• Martin Luther, Eisenach
    Martin Luther, Eisenach ©Lutherstadt Wittenberg Marketing GmbH
  • St. Elisabeth of Thuringia, Eisenach
    St. Elisabeth of Thuringia, Eisenach ©Elisabethpfad e.V., Hainau
  • Hildegard of Bingen
    Hildegard of Bingen ©Benediktinerabtei St. Hildegard
  • St. Boniface, Fulda
    St. Boniface, Fulda ©Tourismus und Kongressmanagement Fulda
  • Pope Benedict, Marktl
    Pope Benedict, Marktl ©Stadt Altötting
  • Sebastian Kneipp, Bad Wörishofen
    Sebastian Kneipp, Bad Wörishofen ©Foto Grebmer


いずれの時代も、その名が数世紀も残るような、有名な人物を輩出しました。 その中には支配者だけでなく、行いによって傑出する存在となった、教会関係者や修道士、尼僧、殉教者たちもいました。
Martin Luther, Eisenach
Martin Luther – the great church reformer

Martin Luther (born in Eisleben, 1483-1546) made history as the spiritual father of the Protestant Reformation of the medieval church by nailing his 95 theses to the door of Wittenberg Castle in 1517. He is also remembered for translating the New Testament at Wartburg Castle in Eisenach . The Protestant church still celebrates Reformation Day on 31 October, the day on which Luther's theses were published. more »

Sebastian Kneipp, Bad Wörishofen
Sebastian Kneipp: priest, naturopath and father of Kneipp medicine

Sebastian Kneipp (1821-1897) was a Bavarian priest, hydrotherapist and the father of Kneipp medicine who gave his name to the famous Kneipp hydrotherapy treatment. He was appointed a papal chamberlain by Pope Leo XIII in late 1893. While there are many Kneipp hydrotherapy resorts, he is particularly closely associated with Bad Wörishofen where, although a priest not a doctor, he began practising his holistic healing methods in 1855.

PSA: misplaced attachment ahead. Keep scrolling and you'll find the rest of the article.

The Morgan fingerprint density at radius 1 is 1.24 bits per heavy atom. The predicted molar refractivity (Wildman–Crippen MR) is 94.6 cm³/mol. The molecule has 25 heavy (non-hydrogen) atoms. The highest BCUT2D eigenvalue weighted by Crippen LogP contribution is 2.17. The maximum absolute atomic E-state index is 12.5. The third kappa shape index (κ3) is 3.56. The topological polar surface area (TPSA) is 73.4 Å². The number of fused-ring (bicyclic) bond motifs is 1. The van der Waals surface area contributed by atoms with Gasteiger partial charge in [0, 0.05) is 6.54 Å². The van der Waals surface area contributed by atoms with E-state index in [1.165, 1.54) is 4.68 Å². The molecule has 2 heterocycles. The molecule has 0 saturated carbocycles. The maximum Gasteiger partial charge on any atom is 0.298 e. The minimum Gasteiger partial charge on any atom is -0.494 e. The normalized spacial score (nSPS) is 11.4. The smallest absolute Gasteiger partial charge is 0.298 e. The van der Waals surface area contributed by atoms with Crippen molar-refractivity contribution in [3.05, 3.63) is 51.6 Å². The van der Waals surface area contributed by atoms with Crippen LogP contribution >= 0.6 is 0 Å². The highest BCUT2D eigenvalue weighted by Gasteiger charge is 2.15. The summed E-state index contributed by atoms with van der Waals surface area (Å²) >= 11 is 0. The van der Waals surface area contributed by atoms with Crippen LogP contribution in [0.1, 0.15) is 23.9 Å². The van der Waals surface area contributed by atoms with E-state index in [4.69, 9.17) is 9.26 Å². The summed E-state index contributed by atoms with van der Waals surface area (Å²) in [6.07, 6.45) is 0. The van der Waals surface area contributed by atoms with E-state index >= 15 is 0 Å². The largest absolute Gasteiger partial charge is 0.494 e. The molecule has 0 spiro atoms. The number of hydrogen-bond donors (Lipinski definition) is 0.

Pope Benedict, Marktl
Pope Benedict XVI – head of the Roman Catholic Church and the Vatican

In 2005 Cardinal Joseph Ratzinger, member of the Roman Curia and former Archbishop of Munich, entered the papal conclave in Rome as favourite to succeed Pope John Paul II and left it as Pope. On 24 April he received the pallium and the Ring of the Fisherman to symbolise his entry into the service of St. Peter. The Benedict Trail , almost 250km long, starts and finishes in Altötting and links the places where Pope Benedict spent his youth.

Hildegard of Bingen
Hildegard of Bingen – a saint of many talents

The well-known Benedictine nun Hildegard of Bingen (1098-1179), who was one of the most popular women of the German Middle Ages, remains very much a widely regarded saint today. She was a visionary, mystic, doctor, scientist, artist, politician, composer, theologian and abbey superior. Her faith and lifestyle have made her a guide for many people.

St. Boniface, Fulda
St. Boniface, apostle of the Germans and one of the most important missionaries and church reformers in the Frankish Empire

Boniface (born 672/73 in Wessex, died 5 June 754 in Dokkum) was a Benedictine monk and missionary archbishop, one of the 'Ice Saints' and regarded as one of the pioneers of western Christianity. He was likened to the apostles even during his lifetime. His iconographic attributes include the oak and axe, missal and sword. He is buried in Fulda Cathedral, where his tomb has attracted crowds of pilgrims since the 8th century.

St. Elisabeth of Thuringia, Eisenach
Elisabeth of Thuringia – the patron saint of charity and the rose miracle

Elisabeth (1207-1231), daughter of the King of Hungary, is considered the epitome of charitable work and celebrated as a patron saint throughout the world. She was canonised in 1235 by Pope Gregory IX and has become one of the leading women in European church history. Her name and work have close links with Wartburg Castle in Eisenach and St. Elisabeth's Church in Marburg, where the three Elisabeth Paths meet.


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